Alex Eala

FAST FACTS: PH tennis teen queen Alex Eala hits new heights

Ariel Ian Clarito
FAST FACTS: PH tennis teen queen Alex Eala hits new heights

TEEN SENSATION. Young tennis ace Alex Eala sustains her incredible international run.


Get to know more about Filipino junior tennis ace Alex Eala, the country’s latest and youngest sports hero

Alex Eala has dominated the sports headlines after her scintillating title run in the US Open girls juniors. 

At just 17 years old, Alex has already conquered heights that seemed unscalable to Filipino tennis players before. 

First Filipino to clinch a junior Grand Slam singles championship.

First Filipino to win multiple junior Grand Slam doubles titles. 

Youngest Filipino to win an International Tennis Federation pro singles title. 

Highest ranked Filipina player in pro circuit history.

Filipino fans have been awaiting the prospect of seeing the 5-foot-9 Alex eventually compete in the Women’s Tennis Association (WTA) circuit. At the rate she is going, it is not unlikely that the possibility of this happening may happen sooner than most people envisioned.

Get to know more about the country’s latest and youngest sports hero.

She did not just win the US Open juniors, she dominated

On her way to the US Open girls singles championship, Alex won six straight matches without dropping a set. 

Seeded 10th in the main draw, she defeated three players who were ranked higher than her – eighth seed Taylah Preston in the third round, No. 9 Victoria Mboko of Canada in the semifinal, and second seed Lucie Havlickova of the Czech Republic in the title match.

She dropped serve just 14 times in six matches, but broke her opponents’ serve 33 times. 

The only instances she was pushed to dig deep were in the third round when Preston forced a second set tiebreak which saw Alex pull away with a 7-1 match clincher, and in the semifinal when Mboko also forced a second set tiebreak.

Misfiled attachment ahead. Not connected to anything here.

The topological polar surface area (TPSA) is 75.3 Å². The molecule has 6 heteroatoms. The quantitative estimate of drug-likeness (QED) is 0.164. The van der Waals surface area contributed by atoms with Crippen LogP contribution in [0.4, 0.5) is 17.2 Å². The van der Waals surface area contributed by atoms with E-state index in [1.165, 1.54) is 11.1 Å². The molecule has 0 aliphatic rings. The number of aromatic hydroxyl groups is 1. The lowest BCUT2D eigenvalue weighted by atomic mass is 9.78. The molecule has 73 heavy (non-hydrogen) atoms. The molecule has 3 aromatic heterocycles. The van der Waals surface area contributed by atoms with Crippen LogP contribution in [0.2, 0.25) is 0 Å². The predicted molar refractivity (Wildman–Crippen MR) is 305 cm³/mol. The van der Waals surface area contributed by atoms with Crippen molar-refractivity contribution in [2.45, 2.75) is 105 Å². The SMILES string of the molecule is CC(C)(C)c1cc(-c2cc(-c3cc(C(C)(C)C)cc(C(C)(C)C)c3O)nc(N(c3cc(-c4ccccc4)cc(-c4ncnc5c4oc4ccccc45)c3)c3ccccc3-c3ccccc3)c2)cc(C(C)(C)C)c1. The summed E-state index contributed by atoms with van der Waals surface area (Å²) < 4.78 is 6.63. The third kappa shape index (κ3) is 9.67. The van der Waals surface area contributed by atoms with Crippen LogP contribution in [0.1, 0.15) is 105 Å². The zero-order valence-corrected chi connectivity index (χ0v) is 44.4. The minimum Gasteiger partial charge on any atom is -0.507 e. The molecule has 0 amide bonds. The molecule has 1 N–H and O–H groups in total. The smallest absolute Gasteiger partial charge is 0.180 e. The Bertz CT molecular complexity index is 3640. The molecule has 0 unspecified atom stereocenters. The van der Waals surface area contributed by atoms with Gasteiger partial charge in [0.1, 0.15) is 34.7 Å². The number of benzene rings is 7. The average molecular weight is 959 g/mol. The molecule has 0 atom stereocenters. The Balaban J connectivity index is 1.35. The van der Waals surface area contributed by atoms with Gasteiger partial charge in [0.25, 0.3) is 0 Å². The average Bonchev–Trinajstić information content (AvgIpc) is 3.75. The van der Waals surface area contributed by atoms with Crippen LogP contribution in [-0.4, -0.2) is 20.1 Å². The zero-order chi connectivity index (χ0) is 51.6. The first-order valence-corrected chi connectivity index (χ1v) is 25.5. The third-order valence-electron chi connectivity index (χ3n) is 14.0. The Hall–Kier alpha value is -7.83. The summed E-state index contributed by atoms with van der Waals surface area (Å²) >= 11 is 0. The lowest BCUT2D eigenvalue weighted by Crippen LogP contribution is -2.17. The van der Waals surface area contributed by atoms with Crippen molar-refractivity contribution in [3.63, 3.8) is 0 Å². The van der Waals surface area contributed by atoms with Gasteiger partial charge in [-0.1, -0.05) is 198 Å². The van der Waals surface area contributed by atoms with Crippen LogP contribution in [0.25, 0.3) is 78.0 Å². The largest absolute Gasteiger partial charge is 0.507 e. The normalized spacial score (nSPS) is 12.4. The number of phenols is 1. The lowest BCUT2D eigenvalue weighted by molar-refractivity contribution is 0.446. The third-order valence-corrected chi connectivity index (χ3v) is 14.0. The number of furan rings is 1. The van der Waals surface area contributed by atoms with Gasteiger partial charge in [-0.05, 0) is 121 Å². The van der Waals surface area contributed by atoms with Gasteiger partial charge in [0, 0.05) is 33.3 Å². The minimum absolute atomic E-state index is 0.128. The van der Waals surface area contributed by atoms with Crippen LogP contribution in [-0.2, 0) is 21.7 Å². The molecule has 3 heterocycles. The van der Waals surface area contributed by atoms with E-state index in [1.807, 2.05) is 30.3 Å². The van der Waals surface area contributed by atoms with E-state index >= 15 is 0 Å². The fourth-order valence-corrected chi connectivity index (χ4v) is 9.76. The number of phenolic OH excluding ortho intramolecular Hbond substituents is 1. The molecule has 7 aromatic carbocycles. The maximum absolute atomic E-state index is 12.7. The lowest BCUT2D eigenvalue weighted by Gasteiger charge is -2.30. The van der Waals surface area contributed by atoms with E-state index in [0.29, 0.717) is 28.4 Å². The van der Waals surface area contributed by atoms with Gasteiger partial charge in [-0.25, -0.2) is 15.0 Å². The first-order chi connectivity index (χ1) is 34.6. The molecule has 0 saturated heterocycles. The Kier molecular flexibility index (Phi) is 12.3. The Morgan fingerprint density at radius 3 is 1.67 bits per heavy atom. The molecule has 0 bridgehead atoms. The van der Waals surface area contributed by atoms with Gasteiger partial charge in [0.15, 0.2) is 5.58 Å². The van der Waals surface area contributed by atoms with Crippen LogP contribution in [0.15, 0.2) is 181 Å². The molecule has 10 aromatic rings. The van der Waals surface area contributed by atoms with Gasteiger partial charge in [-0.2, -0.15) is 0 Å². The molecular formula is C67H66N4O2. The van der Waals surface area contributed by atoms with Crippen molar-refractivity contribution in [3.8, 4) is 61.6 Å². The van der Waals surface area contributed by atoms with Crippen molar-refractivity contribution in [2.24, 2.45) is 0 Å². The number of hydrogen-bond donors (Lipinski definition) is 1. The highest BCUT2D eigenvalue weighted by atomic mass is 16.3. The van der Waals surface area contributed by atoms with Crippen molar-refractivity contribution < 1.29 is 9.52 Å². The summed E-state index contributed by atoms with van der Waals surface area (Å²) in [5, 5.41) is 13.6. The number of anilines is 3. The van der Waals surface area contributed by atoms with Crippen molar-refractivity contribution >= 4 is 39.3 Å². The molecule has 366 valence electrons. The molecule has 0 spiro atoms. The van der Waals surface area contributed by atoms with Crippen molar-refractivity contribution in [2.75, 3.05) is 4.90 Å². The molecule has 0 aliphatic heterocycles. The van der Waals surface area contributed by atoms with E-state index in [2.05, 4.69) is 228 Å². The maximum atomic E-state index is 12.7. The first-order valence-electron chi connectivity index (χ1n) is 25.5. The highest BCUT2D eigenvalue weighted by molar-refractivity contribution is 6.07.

Alex seemed to have a second gear when facing highly regarded opponents.

In the quarterfinal, she faced her doubles partner, 15-year-old Mirra Andreeva, considered one of the future stars of Russian tennis. 

Andreeva, who upset top seed Sofia Costoulas of Belgium in three sets in the third round, had won one W25 event and two W15 events in the 2022 ITF circuit, making her the only player her age to win three pro titles in the same year. Alex took her down easily, 6-4, 6-0.

In the final match against Havlickova, the 2022 French Open girls singles and doubles champion, Alex broke serve four times and forced her Czech rival to commit 39 unforced errors. 

FAST FACTS: PH tennis teen queen Alex Eala hits new heights
She has won junior Grand Slam events every year since 2020

In the last three years, Alex has made sure to add a junior Grand Slam trophy to her growing collection of silverware. 

Alex Eala captures her second Grand Slam doubles title with Oksana Selekhmeteva. – Photo from Eala’s Facebook

Alex made history in 2020 by becoming the youngest Filipino to win a junior Grand Slam doubles event. She was 14 years old when she and Priska Nugroho of Indonesia defeated Ziva Falkner of Slovenia and Matilda Mutavdzic of Great Britain in straight sets in the finals of the Australian Open girls doubles.

The following year, she and Russian partner Oksana Selekhmeteva won all five matches in straight sets en route to ruling the 2021 French Open girls doubles.

She starred for the Philippine team

In 2019, Alex led the Philippine under-14 girls team to its first appearance since 1993 in the ITF World Junior Tennis Championships after topping the Asia Oceania qualifiers, where they defeated Japan in the finals.

With Alex playing both singles and doubles in the World Junior Tennis held in Prosetejov, Czech Republic, Team Philippines ended up fifth in the competition, losing only twice to eventual finalists the USA and host team Czech Republic.

The Philippine women’s team celebrates its bronze conquest in the SEA Games. – Photo from Eala’s Facebook

Three years later, Alex played in her first Southeast Asian Games in Bac Ninh, Vietnam. She won three bronze medals in the women’s singles, the women’s team event, and mixed doubles in tandem with Filipino doubles ace and former Wimbledon men’s doubles semifinalist Treat Huey.

Her brother is also a standout tennis player

Alex is not the only outstanding tennis player in the Eala family. Her older brother Miko is one of the country’s most promising young talents. 

Miko, who trained at the Rafa Nadal Academy in Manacor, Spain like Alex, is a junior at the Penn State University, which plays NCAA Division I tennis.